Socio-Technical Futures Lab – Recommendation Systems and Data

Summary

Emerging technologies such as machine vision, AR/VR, AI and recommendation systems raise profound questions about the relationship between technology and society, and how these technologies are becoming differentially integrated into everyday life in Australia and elsewhere. Yet the invention, design, implementation, and use of technology proceeds without such knowledge. 

The Socio-Tech Futures Lab (STuF Lab) has been established in the Department of Media and Communication to examine the ways in which social, cultural, and political dynamics influence the integration of technologies into everyday life, and the implications of such forces in shaping and designing our futures. See - STuF Lab

Led by Professor Heather Horst, Professor Gerard Goggin and Dr Marcus Carter, the STuF Lab is seeking PhD students interested in bringing humanities and social science research to the table with other disciplines, community, industry and policy actors in the study of emerging digital technologies. 

The exemplary PhD candidate is not expected to have pre-existing practical or high-level technical literacy about these emerging technologies. They will be supervised by a multidisciplinary team of senior researchers, incorporating the knowledge, industry experience and technical expertise available at The University of Sydney in their chosen research area.
 
We are currently recruiting PhD students interested in conducting projects on AI, Machine Vision, AR/VR, and on Recommendation Systems.


Supervisor(s)

Professor Heather Horst, Professor Gerard Goggin, Dr Marcus Carter

Research Location

Department of Media and Communications, School of Letters, Art and Media (SLAM)

Program Type

PHD

Synopsis

Recommendation systems seek to filter and parse the overwhelming amount of digital data available to users online. They are how websites decide what YouTube video to recommend you watch next, to how they choose which potential romantic partner you’re shown on Tinder. These systems use algorithms drawing on past user-behaviour to support users, but in turn shape user behaviour, creating unknown feedback loops and otherwise unlikely social and political contexts (Ananny, 2015; Mittelstadt, 2016; Paraschakis, 2017; Noble, 2018). Increasingly, recommendation systems are drawing on wider and wider sets of data to inform their decision making, in ways that are less and less knowable and visible to users (Diresta, 2018). This project will explore the social and political impacts and implications of recommendation systems, such as in news sharing or on YouTube, and/or our day-to-day relationships with data, and work towards understanding how policy and design can ensure they are more ethical and responsible.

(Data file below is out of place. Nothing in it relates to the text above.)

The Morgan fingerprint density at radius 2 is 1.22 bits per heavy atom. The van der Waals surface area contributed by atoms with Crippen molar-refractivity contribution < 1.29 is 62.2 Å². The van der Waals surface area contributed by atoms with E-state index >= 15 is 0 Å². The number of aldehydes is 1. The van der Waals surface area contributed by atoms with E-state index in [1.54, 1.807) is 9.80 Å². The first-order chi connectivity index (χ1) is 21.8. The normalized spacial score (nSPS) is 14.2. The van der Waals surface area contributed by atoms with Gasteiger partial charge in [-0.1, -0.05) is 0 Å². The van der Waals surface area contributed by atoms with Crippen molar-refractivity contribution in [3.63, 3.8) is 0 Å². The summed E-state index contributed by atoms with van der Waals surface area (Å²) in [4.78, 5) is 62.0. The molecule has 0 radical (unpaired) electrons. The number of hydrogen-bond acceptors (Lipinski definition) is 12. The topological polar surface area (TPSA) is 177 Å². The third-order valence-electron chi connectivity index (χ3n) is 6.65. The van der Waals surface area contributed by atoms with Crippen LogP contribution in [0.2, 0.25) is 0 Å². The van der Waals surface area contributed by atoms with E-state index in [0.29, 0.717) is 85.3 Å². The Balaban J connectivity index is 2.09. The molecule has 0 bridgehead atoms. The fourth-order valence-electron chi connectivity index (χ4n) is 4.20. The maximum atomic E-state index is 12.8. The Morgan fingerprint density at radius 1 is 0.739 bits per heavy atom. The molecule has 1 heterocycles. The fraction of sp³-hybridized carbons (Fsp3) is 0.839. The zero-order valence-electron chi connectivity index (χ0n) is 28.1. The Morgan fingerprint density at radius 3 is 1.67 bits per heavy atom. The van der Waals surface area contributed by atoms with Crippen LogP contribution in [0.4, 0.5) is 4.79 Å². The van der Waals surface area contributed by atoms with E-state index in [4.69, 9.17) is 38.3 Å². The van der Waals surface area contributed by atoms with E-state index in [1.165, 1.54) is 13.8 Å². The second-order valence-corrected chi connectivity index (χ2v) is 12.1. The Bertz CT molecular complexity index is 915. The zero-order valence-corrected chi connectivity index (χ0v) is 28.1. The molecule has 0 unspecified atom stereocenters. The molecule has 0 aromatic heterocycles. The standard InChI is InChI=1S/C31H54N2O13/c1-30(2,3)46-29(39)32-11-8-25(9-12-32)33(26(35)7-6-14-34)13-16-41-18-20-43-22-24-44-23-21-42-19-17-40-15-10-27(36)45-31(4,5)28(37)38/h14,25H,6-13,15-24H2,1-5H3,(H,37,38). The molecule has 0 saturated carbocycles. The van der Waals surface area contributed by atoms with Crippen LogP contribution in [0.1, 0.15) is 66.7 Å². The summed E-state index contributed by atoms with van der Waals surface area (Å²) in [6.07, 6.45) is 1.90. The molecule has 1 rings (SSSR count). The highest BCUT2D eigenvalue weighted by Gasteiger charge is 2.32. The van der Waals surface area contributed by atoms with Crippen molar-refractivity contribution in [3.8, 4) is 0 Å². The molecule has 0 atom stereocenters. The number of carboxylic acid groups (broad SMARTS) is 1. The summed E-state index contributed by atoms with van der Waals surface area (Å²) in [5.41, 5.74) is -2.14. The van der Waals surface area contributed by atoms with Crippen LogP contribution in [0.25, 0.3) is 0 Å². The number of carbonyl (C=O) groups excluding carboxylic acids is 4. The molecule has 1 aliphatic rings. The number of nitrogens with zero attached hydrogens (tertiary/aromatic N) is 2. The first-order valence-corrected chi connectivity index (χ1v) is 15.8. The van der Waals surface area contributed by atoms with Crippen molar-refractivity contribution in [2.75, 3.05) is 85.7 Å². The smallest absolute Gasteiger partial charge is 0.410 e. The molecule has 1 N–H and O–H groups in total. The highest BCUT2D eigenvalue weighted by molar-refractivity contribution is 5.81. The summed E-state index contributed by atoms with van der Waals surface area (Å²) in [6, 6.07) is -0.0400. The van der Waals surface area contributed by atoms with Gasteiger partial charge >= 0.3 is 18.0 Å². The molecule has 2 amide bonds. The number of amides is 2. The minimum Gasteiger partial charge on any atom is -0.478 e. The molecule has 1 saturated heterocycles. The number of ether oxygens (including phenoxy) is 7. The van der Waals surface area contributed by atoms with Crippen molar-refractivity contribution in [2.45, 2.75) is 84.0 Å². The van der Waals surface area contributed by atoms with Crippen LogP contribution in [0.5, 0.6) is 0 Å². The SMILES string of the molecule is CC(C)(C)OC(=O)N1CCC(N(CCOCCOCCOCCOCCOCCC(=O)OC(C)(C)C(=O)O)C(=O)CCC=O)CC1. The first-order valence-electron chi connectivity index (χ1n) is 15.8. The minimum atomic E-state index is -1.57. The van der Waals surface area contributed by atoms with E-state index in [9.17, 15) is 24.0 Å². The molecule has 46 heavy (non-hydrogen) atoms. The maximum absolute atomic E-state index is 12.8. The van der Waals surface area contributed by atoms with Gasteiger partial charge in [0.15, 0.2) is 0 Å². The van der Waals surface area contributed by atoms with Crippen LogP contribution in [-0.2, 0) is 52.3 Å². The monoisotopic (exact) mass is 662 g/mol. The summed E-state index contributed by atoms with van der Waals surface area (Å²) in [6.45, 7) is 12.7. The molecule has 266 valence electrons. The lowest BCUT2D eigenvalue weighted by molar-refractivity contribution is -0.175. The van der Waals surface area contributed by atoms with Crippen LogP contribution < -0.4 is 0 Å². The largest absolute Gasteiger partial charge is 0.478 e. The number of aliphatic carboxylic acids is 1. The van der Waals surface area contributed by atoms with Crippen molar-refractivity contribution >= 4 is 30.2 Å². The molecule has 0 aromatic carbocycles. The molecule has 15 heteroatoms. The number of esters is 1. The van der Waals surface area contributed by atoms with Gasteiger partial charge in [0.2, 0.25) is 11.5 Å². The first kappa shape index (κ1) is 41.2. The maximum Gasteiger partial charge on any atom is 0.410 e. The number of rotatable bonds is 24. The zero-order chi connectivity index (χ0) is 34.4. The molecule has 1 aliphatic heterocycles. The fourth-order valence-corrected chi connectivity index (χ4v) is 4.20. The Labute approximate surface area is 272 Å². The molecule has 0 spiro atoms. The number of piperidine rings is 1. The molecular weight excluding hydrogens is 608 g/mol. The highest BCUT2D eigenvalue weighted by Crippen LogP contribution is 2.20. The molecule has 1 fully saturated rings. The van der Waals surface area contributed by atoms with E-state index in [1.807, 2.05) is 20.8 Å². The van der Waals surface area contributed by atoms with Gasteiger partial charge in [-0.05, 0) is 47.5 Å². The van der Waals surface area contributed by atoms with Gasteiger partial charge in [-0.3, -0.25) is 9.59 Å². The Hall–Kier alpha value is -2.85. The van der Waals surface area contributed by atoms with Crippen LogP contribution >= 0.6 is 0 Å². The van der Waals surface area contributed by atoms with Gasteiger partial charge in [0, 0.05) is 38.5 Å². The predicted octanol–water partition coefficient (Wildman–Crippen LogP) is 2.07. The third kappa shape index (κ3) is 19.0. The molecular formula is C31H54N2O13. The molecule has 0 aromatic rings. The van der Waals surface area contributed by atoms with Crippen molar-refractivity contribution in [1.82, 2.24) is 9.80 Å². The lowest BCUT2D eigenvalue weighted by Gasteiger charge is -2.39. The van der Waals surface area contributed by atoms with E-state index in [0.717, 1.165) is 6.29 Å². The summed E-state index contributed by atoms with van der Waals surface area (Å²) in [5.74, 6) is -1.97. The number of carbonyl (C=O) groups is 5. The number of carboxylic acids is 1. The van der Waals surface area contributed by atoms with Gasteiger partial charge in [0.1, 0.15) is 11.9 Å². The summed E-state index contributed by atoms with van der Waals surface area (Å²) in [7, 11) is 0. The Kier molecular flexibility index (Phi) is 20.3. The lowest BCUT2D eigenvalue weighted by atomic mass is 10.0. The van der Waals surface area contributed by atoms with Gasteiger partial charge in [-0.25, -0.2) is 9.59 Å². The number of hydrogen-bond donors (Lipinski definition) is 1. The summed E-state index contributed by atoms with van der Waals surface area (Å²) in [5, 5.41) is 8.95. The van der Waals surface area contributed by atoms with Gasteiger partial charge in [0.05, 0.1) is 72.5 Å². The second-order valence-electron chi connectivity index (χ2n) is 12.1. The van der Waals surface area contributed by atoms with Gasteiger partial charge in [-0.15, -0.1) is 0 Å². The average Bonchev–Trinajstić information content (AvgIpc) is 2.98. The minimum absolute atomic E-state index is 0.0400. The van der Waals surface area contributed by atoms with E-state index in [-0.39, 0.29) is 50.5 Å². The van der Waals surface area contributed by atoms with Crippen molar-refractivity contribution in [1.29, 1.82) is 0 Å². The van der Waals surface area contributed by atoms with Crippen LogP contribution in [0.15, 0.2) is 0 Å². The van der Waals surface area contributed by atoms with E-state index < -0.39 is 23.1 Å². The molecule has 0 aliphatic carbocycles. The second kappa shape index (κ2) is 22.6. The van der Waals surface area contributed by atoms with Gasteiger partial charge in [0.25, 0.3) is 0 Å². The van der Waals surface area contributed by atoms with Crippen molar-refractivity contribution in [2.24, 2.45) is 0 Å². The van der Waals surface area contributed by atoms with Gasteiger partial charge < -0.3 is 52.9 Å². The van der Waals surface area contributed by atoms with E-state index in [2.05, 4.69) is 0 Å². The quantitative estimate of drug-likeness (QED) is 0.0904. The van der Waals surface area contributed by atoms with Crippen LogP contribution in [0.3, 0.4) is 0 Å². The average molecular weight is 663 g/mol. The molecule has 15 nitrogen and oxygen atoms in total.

The specific nature of this project will be developed in consultation with the prospective PhD student and identified supervisor(s). On these topics, you will be working alongside other researchers and post-doctoral researchers interested in these fields of enquiries and advancing knowledge in your own right. Prospective candidates are not required to have advanced technical literacy in their chosen topic area, although – depending upon the project - an openness to learning these is always welcome. 

Additional Information

  • This is not a funded position, although opportunities for research assistance work and travel funding may be available through association with the STuF Lab. The applicant is responsible for obtaining a stipend.  
  • Initial Inquiries should be sent by email to Professor Heather Horst and should be include a copy of the applicant’s CV and a 500 – 1,000 word project proposal on one of the suggested topics. 
  • Depending on the research project proposal, we will connect applicants to potential supervisors from the Department of Media and Communications and across the University of Sydney.
References: Paraschakis, D. (2017) 'Towards an ethical recommendation framework'. In Research Challenges in Information Science (RCIS), 2017 11th International Conference on (pp. 211-220). IEEE. Noble, S.U. (2018) 'Algorithms of oppression: How search engines reinforce racism'  New. York: NYU Press. ISBN 9781479837243

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Keywords

Recommendation systems, algorithms, social and political impacts, AI, artificial intelligence, emerging digital technologies, technology and society, Socio-Tech Futures Lab, STuF Lab, Department of Media and Communication, future

Opportunity ID

The opportunity ID for this research opportunity is: 2626

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